I had to bite my tongue. He wouldn't get it. He was right in a sense. I had spent a whole 8 hours playing borderlands. Once. The last 24 hours hadn't been like that. Had not been like that at all. The area I cover is fairly quiet most days, most days being a key component in that statement. My favorite saying at work, to the point I would call it a mantra is "No rest for the wicked". Assuming I'm a wicked person, it's about as true as they come. Like some dispatcher somewhere was watching me, as soon as I kicked my boots off the tones dropped for another call. I was running on fumes by the time I got home.
I wanted to tell him to go pound sand. I had worked for the last 24 hours. I had slept a full hour. That was it. That's my job though. I personally love it, but that doesn't mean I don't get tired. That definitely doesn't mean I spend hours on hours a day playing games at work, It can happen. I wish I could get paid for playing games every day.
EMS is known to some as "Earn Money Sleeping." I will happily admit that I have actually earned money while sleeping at work. At some time and in some places that is normal. However, At my work it isn't. One that is normal to me is something I was told to expect in my EMT-Basic school.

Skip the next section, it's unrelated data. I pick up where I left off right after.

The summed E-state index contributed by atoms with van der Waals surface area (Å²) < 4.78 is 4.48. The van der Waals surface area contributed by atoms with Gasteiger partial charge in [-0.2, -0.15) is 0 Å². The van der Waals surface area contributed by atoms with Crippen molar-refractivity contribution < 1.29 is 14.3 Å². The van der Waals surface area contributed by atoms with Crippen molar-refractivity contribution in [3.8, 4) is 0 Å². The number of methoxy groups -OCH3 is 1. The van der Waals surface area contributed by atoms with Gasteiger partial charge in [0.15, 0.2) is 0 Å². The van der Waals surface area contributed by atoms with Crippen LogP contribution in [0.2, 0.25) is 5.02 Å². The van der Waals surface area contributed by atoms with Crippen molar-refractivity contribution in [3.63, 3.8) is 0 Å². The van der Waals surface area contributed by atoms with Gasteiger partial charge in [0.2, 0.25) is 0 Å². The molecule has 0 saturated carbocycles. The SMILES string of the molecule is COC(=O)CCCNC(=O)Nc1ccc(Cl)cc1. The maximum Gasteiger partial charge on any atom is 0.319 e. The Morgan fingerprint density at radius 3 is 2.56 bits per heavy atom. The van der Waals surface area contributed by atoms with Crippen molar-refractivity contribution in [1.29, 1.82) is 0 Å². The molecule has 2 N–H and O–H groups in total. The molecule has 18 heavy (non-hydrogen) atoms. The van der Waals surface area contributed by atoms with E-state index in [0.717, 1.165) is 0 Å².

Hours of Boredom; Minutes of terror.
No one really plans on having an emergency. No one jumps in a car debating how best to roll it or where to hit a pedestrian. That's my job. I sit and wait for the tones to drop. I train and read about the most current treatments of trauma, CVA/strokes, cardiac, and all other medical complaints. I could wait and read for hours. When the tones drop I have to be out that door in a minute or less. The hardest calls for me are the ones we can't do anything for but treat them with diesel. I can stop blood from getting out, but I can't do anything when it's dumping into your stomach but drive faster. We don't have the tools to see if you're having a hemorrhagic or ischemic stroke. A CT scanner doesn't fit well in the back of our truck(Some do). We can recognize a true heart attack or STEMI in the field but we don't carry the clot busting medications to hopefully stop or at least slow the damage to the heart.
So we're stuck. Watching the clock, waiting. Planning for the worst and hoping for the best. Living through hours of boredom for the sick twisted thrill of minutes of terror. EMS is a beautifully terrible place.